Japanese traditional craftsman

Shuji Nakagawa is a Japanese traditional craftsman of woodworks.
He creates his works using a various woodwork techniques especially Japanese traditional wooden pail technique.
He is the third generation of his woodwork family and studied woodwork under his father. His father, Kiyotsugu Nakagawa was designated as a living national treasure of Japan in 2001.

Profile (select)

Shuji Nakagawa
Profile (select)
1968 Born in Kyoto,Japan.
1992 Graduated from Kyoto Seika University sculpture course, Faculty of Art
1992 Started woodwork in his father's studio.
1996 Received a superior prize at The Kyoto arts and crafts contest.
1998 Received the grand prize at The Kyoto arts and crafts contest.
2001-2005 Served as part-time teacher in Kyoto University of Art and Design.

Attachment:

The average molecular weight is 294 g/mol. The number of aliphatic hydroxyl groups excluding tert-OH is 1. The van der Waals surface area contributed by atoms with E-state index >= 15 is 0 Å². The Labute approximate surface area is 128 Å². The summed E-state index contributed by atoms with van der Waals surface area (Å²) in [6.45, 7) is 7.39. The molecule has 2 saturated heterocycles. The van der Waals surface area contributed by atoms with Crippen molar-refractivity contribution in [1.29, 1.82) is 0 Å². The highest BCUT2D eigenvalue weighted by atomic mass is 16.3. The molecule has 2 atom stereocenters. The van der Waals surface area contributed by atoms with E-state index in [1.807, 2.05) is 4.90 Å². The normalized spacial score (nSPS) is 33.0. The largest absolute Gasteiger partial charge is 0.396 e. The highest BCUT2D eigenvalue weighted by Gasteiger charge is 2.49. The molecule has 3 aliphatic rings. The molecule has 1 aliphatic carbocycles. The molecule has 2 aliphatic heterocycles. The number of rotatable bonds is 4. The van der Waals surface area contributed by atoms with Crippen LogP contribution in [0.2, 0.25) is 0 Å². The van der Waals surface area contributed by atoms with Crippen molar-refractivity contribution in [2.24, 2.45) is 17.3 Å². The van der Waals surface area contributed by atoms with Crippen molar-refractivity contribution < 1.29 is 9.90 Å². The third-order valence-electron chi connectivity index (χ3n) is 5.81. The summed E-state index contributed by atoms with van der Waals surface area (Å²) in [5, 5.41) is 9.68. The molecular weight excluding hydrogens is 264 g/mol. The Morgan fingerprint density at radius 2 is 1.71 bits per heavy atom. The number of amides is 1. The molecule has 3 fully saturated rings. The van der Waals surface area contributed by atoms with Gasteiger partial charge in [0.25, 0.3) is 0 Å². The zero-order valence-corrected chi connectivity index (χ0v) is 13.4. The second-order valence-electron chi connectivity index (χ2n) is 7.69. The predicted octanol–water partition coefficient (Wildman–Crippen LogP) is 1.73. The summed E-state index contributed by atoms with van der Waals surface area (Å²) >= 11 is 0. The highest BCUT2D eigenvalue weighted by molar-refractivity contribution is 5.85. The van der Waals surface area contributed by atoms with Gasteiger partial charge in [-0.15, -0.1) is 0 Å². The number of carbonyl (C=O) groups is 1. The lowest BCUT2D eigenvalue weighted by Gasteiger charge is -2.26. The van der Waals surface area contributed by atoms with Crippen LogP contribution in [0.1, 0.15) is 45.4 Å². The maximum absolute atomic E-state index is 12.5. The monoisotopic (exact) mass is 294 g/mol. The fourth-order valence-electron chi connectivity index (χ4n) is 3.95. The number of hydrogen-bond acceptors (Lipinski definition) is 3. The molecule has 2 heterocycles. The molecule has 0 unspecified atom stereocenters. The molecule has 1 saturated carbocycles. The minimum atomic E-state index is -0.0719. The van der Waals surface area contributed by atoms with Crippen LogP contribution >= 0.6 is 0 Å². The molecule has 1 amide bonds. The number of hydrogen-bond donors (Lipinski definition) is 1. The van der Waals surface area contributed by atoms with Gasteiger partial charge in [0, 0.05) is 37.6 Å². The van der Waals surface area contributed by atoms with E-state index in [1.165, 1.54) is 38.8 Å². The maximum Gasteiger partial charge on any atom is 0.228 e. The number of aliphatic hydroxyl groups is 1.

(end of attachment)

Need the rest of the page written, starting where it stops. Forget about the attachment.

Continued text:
2003 Opened own studio "Nakagawa Mokkougei HIRAKOUBOU" in Otsu-City, Shiga.
2007 Installed artwork in festival walk Soga in Chiba.
2009 Installed artwork of SUNMESSE nichinan in Miyazaki.
2009 Solo exhibition Keiou gallery in Tokyo.
2009 Solo exhibition Daimaru gallery in Kyoto.
2010 Created formal champagne cooler for Don Perignon.
2011 Solo exhibition at Hanshin gallery in Osaka.
2011 Future Artefacts in Milano salone by sfera.


 Shuji Nakagawa create his works using a various woodwork techniques especially
 Japanese traditional buckets (ki-oke) technique.His traditional wooden buckets (ki-oke) are made by arranging strips of woodinto a circle then binding them with a metal or bamboo strip on the outside. This technique is said to have been established in the Muromachi period in Japan, some 700 years ago. In the Edo period, virtually every household used this wooden bucket, in the bath, or in the kitchin for keeping rice or miso.
 Each family had many wooden buckets for various purposes. Although this item has been used for over 500 years, in contemporary times, it is rapidly disappearing. However, the techniques and embedded spirit for making this bucket still have value for today's lifestyle.
 Shuji aims to preserve continue this tradition and to further the beauty of wood and wooden buckets to incorporate them into modern life.